Wednesday, October 3, 2007

LIC an empty shell: Times

This fading industrial sector may be exper- iencing a renewed vitality because of its perch across the East River from Midtown, but its renaissance is at a quirky phase: The influx of residents is outpacing the goods and services that make a neighborhood. It is a car without an engine, a cup of ramen noodles awaiting a splash of hot water.

Life’s Necessities Play Catch-Up With Development on the Queens Waterfront

Joseph Conley, the chairman of Community Board 2, whose district includes Queens West, said he was concerned what the burgeoning neighborhood might do to the true pioneers of the area — the third-generation residents who grew up in a neighborhood of single-family homes that stood alongside factories. Many of those people are not in the same economic bracket as the transplants settling in the luxury residences along the river.

“We don’t want it to be a playground for the rich.”


Meanwhile, my pals at Curbed are having a good chuckle at QW's expense:

QueensWest Stumbles Into Becoming Real Neighborhood

30 comments:

Anonymous said...

no supermarkets? Hmmm, maybe they'll all starve to death and die. :)

Anonymous said...

Joseph Conley, the chairman of Community Board 2, whose district includes Queens West, said he was concerned what the burgeoning neighborhood might do to the true pioneers of the area — the third-generation residents who grew up in a neighborhood of single-family homes that stood alongside factories. Many of those people are not in the same economic bracket as the transplants settling in the luxury residences along the river.
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Don't you love these politicians? They are in favor of developers, even if it means the people that pay the taxes and support the community is displaced.

Then when there is a problem, to nip it in the bud, they express 'concern'.

Mister, you are one of those in favor of this mess - don't bullshit us.

Anonymous said...

Lets see what he does when they try to roof over the yards.

Lets remember this and throw it in his face.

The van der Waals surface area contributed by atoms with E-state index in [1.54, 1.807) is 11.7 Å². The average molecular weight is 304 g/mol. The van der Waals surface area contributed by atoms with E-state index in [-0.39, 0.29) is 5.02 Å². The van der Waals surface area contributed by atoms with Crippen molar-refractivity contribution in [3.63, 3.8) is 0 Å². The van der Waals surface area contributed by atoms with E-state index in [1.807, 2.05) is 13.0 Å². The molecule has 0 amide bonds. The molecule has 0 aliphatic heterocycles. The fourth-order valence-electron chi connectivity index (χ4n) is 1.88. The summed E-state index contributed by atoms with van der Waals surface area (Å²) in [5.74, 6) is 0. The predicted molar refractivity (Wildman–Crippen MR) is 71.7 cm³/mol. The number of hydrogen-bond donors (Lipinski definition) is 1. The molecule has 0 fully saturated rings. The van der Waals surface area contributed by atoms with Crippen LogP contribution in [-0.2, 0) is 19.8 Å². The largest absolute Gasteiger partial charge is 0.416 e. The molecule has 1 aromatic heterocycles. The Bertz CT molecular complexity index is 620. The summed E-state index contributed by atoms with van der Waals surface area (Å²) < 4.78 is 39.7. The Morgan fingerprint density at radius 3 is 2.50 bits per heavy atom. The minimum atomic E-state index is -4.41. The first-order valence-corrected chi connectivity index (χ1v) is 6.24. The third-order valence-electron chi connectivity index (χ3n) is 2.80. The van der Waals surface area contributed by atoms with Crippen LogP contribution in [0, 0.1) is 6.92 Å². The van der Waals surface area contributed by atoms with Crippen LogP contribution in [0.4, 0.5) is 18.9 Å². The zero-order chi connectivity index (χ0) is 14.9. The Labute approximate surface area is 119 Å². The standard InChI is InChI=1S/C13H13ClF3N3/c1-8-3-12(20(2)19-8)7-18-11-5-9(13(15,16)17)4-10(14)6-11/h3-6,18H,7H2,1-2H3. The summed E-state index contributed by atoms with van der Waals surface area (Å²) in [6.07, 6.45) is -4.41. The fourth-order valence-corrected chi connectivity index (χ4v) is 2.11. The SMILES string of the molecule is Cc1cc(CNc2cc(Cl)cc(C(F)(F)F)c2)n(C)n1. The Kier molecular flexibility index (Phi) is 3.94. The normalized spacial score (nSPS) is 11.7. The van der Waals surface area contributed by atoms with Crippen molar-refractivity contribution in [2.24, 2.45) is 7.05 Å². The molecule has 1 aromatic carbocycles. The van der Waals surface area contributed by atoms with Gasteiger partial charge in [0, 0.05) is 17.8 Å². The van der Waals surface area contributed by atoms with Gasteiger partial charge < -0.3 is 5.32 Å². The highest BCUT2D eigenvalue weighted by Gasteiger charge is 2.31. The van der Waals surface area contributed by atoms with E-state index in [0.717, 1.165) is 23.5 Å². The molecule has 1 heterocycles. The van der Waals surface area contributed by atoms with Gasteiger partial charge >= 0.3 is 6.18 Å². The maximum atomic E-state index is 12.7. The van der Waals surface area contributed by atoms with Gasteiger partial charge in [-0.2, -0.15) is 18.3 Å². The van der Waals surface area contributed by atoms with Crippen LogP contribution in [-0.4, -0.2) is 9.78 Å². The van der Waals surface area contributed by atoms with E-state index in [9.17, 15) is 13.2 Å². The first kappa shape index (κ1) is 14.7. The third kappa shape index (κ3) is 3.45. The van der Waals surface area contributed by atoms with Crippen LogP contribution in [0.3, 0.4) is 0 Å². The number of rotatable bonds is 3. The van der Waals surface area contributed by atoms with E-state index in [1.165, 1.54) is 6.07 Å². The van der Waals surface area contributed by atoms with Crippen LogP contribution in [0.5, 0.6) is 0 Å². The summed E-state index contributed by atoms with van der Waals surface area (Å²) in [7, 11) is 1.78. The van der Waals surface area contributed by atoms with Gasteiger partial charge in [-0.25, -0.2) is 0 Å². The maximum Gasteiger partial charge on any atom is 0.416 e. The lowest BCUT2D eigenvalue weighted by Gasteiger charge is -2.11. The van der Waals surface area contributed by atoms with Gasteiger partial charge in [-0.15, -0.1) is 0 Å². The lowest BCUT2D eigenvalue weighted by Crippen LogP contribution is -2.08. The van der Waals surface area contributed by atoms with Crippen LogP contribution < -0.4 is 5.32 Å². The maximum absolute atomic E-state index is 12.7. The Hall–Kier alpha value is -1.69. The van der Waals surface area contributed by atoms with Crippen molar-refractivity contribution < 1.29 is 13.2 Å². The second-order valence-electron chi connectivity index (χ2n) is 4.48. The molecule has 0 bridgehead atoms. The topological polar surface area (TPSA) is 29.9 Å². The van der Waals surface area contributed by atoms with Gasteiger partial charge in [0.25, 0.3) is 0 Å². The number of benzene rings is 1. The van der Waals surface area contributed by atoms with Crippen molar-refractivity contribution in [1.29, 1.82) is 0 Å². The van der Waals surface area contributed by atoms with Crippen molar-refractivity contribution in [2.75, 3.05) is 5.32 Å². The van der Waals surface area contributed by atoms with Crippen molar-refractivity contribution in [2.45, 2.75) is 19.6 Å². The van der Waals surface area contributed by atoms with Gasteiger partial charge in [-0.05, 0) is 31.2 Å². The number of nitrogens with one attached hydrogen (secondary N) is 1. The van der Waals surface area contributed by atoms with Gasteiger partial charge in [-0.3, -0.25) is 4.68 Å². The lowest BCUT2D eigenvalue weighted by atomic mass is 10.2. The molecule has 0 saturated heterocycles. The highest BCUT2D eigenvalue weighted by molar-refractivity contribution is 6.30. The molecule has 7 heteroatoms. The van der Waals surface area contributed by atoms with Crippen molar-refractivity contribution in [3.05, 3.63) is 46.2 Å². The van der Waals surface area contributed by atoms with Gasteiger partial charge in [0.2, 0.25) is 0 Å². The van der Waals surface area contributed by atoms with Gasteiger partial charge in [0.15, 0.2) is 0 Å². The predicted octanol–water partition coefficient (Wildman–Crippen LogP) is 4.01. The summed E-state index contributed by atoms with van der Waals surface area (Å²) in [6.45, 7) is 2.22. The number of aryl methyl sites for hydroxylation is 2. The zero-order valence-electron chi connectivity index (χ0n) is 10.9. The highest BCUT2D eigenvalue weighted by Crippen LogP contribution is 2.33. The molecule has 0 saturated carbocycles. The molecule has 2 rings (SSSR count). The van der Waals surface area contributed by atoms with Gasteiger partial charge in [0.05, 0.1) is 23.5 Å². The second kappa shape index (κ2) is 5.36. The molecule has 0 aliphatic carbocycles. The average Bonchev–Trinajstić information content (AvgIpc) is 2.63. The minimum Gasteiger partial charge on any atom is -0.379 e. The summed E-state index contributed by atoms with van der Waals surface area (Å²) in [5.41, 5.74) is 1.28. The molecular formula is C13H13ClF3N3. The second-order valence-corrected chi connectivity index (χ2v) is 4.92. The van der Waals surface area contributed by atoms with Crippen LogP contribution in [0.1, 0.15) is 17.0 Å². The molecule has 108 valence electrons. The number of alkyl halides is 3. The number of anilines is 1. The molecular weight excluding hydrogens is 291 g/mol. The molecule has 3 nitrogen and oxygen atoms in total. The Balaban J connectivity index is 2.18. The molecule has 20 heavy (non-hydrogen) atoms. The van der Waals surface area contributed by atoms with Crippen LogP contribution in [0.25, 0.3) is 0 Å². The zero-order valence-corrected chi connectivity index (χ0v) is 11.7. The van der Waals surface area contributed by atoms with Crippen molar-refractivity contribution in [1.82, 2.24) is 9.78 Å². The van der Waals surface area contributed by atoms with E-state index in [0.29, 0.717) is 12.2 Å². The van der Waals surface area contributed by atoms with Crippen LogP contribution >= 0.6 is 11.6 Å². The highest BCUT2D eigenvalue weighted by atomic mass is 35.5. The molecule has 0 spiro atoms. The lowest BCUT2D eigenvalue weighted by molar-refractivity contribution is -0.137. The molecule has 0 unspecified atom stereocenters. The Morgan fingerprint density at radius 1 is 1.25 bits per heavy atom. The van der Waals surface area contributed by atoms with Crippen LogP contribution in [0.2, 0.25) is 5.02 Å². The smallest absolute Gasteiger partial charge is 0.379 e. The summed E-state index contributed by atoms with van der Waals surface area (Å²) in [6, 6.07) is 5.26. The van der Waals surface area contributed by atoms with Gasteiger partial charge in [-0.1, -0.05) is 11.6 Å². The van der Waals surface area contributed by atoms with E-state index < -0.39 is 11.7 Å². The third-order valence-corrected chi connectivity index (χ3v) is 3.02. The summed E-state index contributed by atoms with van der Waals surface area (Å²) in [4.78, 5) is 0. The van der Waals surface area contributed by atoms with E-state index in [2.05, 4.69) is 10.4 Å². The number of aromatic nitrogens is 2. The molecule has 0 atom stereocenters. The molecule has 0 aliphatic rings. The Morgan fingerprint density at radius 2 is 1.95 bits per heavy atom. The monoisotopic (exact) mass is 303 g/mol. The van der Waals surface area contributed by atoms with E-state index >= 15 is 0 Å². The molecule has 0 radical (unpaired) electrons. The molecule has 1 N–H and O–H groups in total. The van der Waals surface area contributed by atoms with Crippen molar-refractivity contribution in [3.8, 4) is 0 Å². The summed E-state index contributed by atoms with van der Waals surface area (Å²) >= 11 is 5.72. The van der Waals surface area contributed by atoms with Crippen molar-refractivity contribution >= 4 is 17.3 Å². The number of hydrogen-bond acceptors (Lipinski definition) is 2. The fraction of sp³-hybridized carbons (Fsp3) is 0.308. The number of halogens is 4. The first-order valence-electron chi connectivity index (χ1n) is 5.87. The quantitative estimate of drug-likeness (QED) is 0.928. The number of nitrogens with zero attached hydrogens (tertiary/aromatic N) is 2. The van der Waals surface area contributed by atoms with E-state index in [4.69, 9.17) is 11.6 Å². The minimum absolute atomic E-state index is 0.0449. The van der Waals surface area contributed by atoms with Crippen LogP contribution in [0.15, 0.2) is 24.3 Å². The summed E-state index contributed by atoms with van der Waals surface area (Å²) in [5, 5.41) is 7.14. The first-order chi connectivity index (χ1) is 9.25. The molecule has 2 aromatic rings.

Anonymous said...

Nobody in the community is happy with this development except those that own property and those that await cutting a deal.

That is the nature of community preservation these days - all banging the drum for teardowns and sellouts and no one the preservation community reaching out to assist.

Those people, like landmarking, only care about their communities and not interested in sharing and helping us out.

To hell with them.

Anonymous said...

Someone suggested submitting and application for a historic landmark district in downtown Hunters Point, critical after the tear down of 10-63.

The Queens West folks couldn't care less ("if you can help us with a library we would be interested" said one)

The older folks just shrugged and said "its a shame but they tell us its progress" - (another product of the lack of a public education program for community preservation in this city)

And some of the younger folks, well, they are just waiting to cut a deal ("there is nothing you can do" they say as they carefully eye their rolodex for a developer's number.)

It is sad to see a community lose its heart and commit suicide.

It doesn't have to be like this. We will not forget who is responsibile for this. Names will be mentioned when the dust settles.

Anonymous said...

H-m-m-m.....
an overpriced room with a view
and no nearby mocha lattes at cyber cafes!

Serves ya right ya dopes!
Hope your employment opportunities
keep pace with your mortgage payments.

Anonymous said...

if the community just organized an anti-development rally I bet that would help some. Just get a few volunteers to go around door to door to home owners in the area with some flyers.

Anonymous said...

no supermarket? no problem, that's why there's FreshDirect

Anonymous said...

Curbed sucks. There's adverts for realty whore houses everywhere on that site.

I happen to own property and I am NOT happy with the development because my block is one of the blocks that will eventually be deemed a blight to the neighborhood because the zoning is not going to be changed.

So you're going to have all these row houses on 47th road that are going to look like a "ghetto"compared to the new luxury buildings. That will then be the fuel for developers to go to the DOB with to say that the zoning needs to be changed and they'll try to pull some sort of eminent domain bullshit about how they need to build a library or something on my block.

I cannot wait for next summer and the next big blackout. Let's see how quickly power is restored to the rich new residents while the 1 and 2 family homeowners go without. And, of course, it will all be Con Ed's fault. Again.

Anonymous said...

The jealousy on this blog is amazing. Let's never build anything bigger, nicer or better than what is currently on the ground, - that's a great policy.

Anonymous said...

The jealousy on this blog is amazing. Let's never build anything bigger, nicer or better than what is currently on the ground, - that's a great policy.

--------

Oh, like democracy, it has it faults, but it sure beats turing over the resources of the city to the tender mercies of developers, eh lads?

Anonymous said...

another one of those creeps from "Curbed."

Anonymous said...

Wait until the air runs out
of some of these overinflated yuppies.

The "fruit"
of the sub prime mortgage market collapse
isn't finished ripening on the trees!

Financial wizards are expecting phase two to hit.

Perhaps some of you "over investors"
will get your turn in the proverbial "barrel"!

Anonymous said...

"The jealousy on this blog is amazing. Let's never build anything bigger, nicer or better than what is currently on the ground, - that's a great policy"